A New Kind of Infidelity
People commonly treat their finances as a personal, private matter, and not something to be discussed with others. However, that changes once they enter a marriage. Couples join their lives together during a marriage, and that includes joining their finances. They have to share bank accounts, take on debt together, and make purchases for the marriage as a unit. Not every couple does so successfully though. Instead, some spouses end up being financially unfaithful.
A recent survey by the National Endowment for Financial Education discovered that one out of every three adults who have been in a relationship with combined finances admits to lying about money. Some people even lied about such basic topics as the amount of debt they owe or the amount of income they earn. Seventy-six percent of people who responded to the survey also said that when dishonesty about money occurred, it had an effect on the relationship. It even ended in divorce in 16 percent of cases.
There are many different warning signs that a spouse may be committing financial infidelity. These include:
- Becoming reserved or defensive when issues of money or spending come up;
- Hiding cash or bank accounts from the other spouse;
- Making large purchases on a whim or without consulting the other spouse;
- Refusing to share financial information like bank statements or online banking logins;
- Opening new credit cards in only their name; and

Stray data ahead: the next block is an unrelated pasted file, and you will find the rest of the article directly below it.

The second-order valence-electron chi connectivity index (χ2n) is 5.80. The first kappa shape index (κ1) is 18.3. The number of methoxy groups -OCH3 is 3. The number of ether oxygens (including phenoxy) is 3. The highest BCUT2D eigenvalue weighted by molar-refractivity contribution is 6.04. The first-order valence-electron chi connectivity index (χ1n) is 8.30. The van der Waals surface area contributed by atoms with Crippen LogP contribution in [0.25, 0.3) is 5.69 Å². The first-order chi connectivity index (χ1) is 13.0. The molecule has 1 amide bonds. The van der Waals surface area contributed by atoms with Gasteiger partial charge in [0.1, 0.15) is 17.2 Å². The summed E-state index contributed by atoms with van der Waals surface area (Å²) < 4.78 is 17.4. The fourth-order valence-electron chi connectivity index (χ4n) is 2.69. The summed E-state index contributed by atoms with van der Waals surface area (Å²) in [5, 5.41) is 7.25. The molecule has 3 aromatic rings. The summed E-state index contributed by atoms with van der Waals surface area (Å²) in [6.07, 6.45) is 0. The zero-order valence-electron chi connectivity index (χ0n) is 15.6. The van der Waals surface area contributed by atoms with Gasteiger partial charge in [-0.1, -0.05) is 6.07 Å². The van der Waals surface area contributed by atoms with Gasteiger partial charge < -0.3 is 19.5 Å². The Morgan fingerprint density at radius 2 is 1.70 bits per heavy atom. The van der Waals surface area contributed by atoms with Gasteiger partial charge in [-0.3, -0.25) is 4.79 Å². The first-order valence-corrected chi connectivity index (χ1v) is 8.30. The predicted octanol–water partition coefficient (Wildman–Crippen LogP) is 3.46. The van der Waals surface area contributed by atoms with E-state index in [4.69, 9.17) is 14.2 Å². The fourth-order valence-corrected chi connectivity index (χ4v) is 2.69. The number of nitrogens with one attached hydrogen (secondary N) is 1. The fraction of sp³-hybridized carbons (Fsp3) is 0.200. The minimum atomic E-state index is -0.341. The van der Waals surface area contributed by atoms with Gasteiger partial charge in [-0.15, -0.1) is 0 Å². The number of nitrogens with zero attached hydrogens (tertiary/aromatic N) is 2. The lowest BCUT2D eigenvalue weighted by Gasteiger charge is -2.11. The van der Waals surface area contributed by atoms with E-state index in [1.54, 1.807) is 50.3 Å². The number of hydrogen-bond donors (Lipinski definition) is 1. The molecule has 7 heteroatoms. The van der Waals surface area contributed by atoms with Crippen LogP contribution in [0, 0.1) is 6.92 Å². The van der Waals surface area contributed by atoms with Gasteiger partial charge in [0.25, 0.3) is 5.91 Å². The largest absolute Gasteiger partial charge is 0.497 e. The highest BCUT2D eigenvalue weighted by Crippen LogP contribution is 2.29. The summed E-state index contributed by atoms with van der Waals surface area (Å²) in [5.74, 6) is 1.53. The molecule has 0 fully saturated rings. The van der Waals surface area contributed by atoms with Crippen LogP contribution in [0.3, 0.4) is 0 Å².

- Hiding purchases, especially large ones, from the other spouse.
Responding to Financial Infidelity
Once a spouse discovers financial infidelity, they must make their own decision about how to handle it. Some couples choose divorce, while others attempt to go through the long, difficult process of working through the trust issues associated with financial infidelity.
If spouses do want to work through the issue of financial infidelity, then communication and transparency are key to solving the problem. At its core, financial infidelity is an issue of trust. The spouse who was lied to is going to need to learn to trust the other spouse again, and that takes time and understanding. Additionally, the communication is important to help spouses work through whatever issues caused the financial infidelity in the first place. Often, such dishonesty results from the two spouses’ having different money management styles; one spouse may prefer to save their money for a rainy day, while the other may prefer to spend it when they can. This is a common problem in many marriages, and simply requires compromise and openness to work through.
If your spouse has been financially unfaithful and you would like to file for a divorce, reach out to a skilled DuPage County divorce lawyer today. Our experienced team of attorneys will help defend your rights in and out of the courtroom.